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Irresponsible to Call DeSantis Migrant Flights Human Trafficking: Advocates

Democrats are calling for a study into whether Florida Governor Ron DeSantis‘ decision to move migrants from Texas to sanctuary cities in blue states constitutes human trafficking. But advocacy groups are cautioning DeSantis’ critics from making any accusations with limited information this in early stages.

DeSantis’ decision to fly about 50 mainly Venezuelan migrants from Texas to Martha’s Vineyard the other day is section of a continuing Republican effort to spotlight immigration issues beneath the Biden administration. Within the last five months, Texas Governor Greg Abbott and Arizona Governor Doug Ducey have bussed a large number of migrants to cities like NEW YORK, Washington, D.C., and Chicago.

Democratic officials in Massachusetts, Florida and California have all urged the Justice Department to research DeSantis’ move. Governor Gavin Newsom has described the stunt as “inhumane efforts to utilize kids as political pawns” while Representative Alexandria Ocasio-Cortez accused DeSantis and Abbott of committing “crimes against humanity on refugees.” Former Secretary of State Hillary Clinton also criticized GOP politicians for exacerbating the border situation “to the extent of literally human trafficking.”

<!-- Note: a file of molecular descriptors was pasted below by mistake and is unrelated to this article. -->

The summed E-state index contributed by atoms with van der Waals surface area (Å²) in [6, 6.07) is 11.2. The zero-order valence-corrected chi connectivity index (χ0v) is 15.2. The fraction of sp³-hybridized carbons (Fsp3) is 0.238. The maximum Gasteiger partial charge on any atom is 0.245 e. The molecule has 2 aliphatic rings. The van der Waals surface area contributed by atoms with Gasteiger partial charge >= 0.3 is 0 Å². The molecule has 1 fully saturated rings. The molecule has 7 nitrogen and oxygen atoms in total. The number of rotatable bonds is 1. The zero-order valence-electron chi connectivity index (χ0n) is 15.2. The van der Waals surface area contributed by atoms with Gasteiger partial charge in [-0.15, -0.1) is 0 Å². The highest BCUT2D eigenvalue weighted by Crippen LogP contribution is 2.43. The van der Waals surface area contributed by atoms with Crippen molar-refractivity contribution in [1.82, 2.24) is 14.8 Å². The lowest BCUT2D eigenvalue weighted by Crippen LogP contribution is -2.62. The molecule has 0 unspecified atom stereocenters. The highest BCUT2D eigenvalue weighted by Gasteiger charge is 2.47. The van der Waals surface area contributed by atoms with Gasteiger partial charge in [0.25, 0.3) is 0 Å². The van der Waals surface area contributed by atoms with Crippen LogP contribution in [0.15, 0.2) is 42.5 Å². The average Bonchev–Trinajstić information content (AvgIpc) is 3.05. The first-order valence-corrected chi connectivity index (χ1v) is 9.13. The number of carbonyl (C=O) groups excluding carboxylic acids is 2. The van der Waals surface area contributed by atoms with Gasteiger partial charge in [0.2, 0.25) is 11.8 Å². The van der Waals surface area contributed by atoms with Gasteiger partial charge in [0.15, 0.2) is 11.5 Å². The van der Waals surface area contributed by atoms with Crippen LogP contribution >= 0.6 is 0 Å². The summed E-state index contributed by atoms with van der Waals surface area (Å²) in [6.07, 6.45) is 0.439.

DeSantis Migrants Human Trafficking
Florida Governor Ron DeSantis speaks at the Wyndham Hotel on August 19, 2022, in Pittsburgh, Pennsylvania. The other day, DeSantis flew about 50 mainly Venezuelan migrants from Texas to Marthas Vineyard in order to spotlight immigration issues.Jeff Swensen/Stringer

In a statement made on Thursday, Catherine Chen, CEO of Polaris, the best organization attempting to end sex and labor trafficking in THE UNITED STATES, agreed that migrants were used for political gain. However, she called it “irresponsible” to accuse someone of human trafficking before an intensive investigation. “Lacking any investigation of just what happened before migrants were placed on a plane and unwittingly useful for political gain, it might be irresponsible to accuse anyone of trafficking.”

Within an interview with Newsweek, Chen warned that it is becoming an extremely popular trend among political figures to throw around terms like human trafficking, which she said gets the unintended consequence of “trivializing or erasing survivors’ real, lived experiences.”

“It somehow is becoming fashionable for politicians to accuse one another to be traffickers or pedophiles and so on. That is deeply bad for people who’ve actually survived what’s really terrible harm and abuse,” she said, adding that the political name-calling “betrays just how much harm and exploitation and calculation and stealing of earnings and wages which have happened to trafficking survivors.”

Chen also emphasized that human trafficking is really a federal crime with an obvious legal definition.